Richmond County Sheriff Richard Roundtree began his first year with 10 goals he wanted to accomplish by the end of his first term in office.
He keeps a copy of those goals on a piece of paper titled “My Covenant With The Community” in his office at 400 Walton Way, and seven of them have been marked through with a yellow highlighter.
“I told my team at the beginning of the year that we want to look back at those goals and say it wasn’t luck or anything else, and that it was effort that caused them to come into fruition,” Roundtree said.
Since taking over as sheriff in January, Roundtree said he has kept true to his promise of engaging the community, something he felt wasn’t accomplished in prior administrations.
At the top of his of goals was creating a Citizens Advisory Board, a collection of residents from each district appointed by Augusta Commission members. The board meets once a month to provide feedback on policy changes at the department.
The board was formed in May after the sheriff’s office honored the first graduates of its Citizens Police Academy, which was second on Roundtree’s list.
“When the citizens know how the sheriff’s office is operating, they can better communicate with the people inside the sheriff’s office,” board member and Citizens Police Academy graduate L.A. Green Sr. said last month.
Also marked off the list were Roundtree’s goals of creating an “advanced intelligence program” and a gang task force.
In a town hall-style meeting last month, Roundtree bluntly told residents that Richmond County has a gang problem, and that he expects to alleviate it by reaching out to youths before they
fall into the cycle of gang activity.
That can be done, he said, through collaboration with the district attorney’s office and the Richmond County school system, two goals that have also been marked off the list.
In an Oct. 14 meeting announcing the changes to come in the Georgia Department of Juvenile Justice, Roundtree sat alongside District Attorney Ashley Wright and suggested alternatives to incarcerating juveniles.
“I recognize that incarceration is not always the answer and tends to indoctrinate young men into the criminal culture,” his campaign letter reads.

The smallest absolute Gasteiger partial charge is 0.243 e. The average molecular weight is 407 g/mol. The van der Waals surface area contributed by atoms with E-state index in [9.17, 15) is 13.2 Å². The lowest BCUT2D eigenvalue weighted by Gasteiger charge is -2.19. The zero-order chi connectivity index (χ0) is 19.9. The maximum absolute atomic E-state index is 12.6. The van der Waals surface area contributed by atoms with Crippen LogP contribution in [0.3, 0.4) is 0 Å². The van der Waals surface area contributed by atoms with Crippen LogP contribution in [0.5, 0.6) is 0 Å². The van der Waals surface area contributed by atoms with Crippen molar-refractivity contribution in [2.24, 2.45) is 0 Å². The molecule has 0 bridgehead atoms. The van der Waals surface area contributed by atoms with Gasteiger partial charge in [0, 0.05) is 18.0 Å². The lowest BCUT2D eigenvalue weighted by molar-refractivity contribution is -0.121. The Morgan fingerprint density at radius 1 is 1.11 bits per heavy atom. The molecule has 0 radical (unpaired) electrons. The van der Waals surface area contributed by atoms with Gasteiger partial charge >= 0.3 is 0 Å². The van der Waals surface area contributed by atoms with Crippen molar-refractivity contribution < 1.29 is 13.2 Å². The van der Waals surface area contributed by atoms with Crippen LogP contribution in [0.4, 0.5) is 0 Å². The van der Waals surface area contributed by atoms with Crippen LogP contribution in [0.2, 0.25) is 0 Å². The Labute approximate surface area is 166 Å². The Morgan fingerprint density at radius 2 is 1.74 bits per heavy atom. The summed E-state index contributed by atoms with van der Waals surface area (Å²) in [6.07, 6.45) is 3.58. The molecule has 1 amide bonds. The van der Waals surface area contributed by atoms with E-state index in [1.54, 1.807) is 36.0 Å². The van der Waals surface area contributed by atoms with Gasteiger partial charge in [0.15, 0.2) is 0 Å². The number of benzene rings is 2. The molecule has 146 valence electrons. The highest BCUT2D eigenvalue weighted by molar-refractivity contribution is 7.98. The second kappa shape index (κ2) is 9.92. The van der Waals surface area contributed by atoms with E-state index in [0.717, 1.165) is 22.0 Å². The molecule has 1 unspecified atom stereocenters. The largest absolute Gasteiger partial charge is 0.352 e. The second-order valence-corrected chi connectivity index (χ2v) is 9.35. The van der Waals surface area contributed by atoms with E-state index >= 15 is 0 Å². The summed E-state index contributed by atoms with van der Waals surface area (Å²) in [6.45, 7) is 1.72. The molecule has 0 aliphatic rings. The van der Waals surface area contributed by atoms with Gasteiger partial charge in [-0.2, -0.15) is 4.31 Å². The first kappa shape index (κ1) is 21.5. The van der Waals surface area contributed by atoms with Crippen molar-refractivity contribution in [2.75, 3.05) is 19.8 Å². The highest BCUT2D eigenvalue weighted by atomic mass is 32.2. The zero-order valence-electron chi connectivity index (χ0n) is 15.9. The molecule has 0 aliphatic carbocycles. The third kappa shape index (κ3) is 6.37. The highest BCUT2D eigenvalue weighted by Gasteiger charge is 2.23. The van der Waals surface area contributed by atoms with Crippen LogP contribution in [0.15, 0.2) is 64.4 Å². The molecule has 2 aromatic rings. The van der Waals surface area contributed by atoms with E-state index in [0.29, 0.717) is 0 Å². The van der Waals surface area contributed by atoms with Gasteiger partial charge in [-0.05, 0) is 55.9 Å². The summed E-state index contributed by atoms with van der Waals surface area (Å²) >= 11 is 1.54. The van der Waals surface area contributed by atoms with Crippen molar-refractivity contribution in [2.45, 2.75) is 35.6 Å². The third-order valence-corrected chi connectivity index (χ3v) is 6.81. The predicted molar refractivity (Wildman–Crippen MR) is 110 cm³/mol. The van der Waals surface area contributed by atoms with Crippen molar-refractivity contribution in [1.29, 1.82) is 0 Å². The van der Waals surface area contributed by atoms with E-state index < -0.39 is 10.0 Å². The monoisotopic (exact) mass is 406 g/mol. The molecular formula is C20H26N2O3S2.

Among the three goals yet to be accomplished is Roundtree’s vision of running a fully accredited agency, something he said could happen at the state level by summer 2014.
“Everybody can say, ‘I’ve got the best agency,’” Roundtree said. “Why not bring in someone to assess it? That’s what we welcome because we want to be the premier agency in Georgia. That’s our goal. But we’ve got to have standards to go by.”
Roundtree doesn’t want to stop there. By the end of his first term in 2016, he expects his agency to earn national accreditation.
The remaining uncompleted goals involve introducing new technology to improve the accountability of the department.
One way to accomplish that is through the purchase of new equipment, such as the body cameras the department has been testing
since August, Roundtree said.
But budget restraints have prevented the department from purchasing cameras, which range from $400 to $500 each.
A study found that 85 percent of law enforcement officers say these cameras reduce false claims of misconduct and the likelihood of litigation, Lt. Lewis Blanchard said recently.
“I want to see (the deputies) in action,” Roundtree said. “We don’t have to hide our work. It helps the officer and it helps the citizen, and it lets everyone know that we’re transparent.”
Almost a year after he was sworn in, and despite more than 20 years of law enforcement experience, Roundtree acknowledges that
he is still growing into the job.
“It’s tough at times because you come to the realization that you’re always the sheriff,” he said. “You don’t stop being sheriff at
5 o’clock. You don’t get vacation time. You don’t get sick time. It’s a little overwhelming at times.”
That challenge, Roundtree said, is one he welcomes.
“No matter what the burden of this office brings, the amount of people I’ve been able to help over the year is one part of the job that I can’t even fathom,” he said. “Anytime I get down, I think about the good that I can do from this seat. A year ago, I couldn’t have done that. Now I have the ability to sit in this chair and literally change lives.”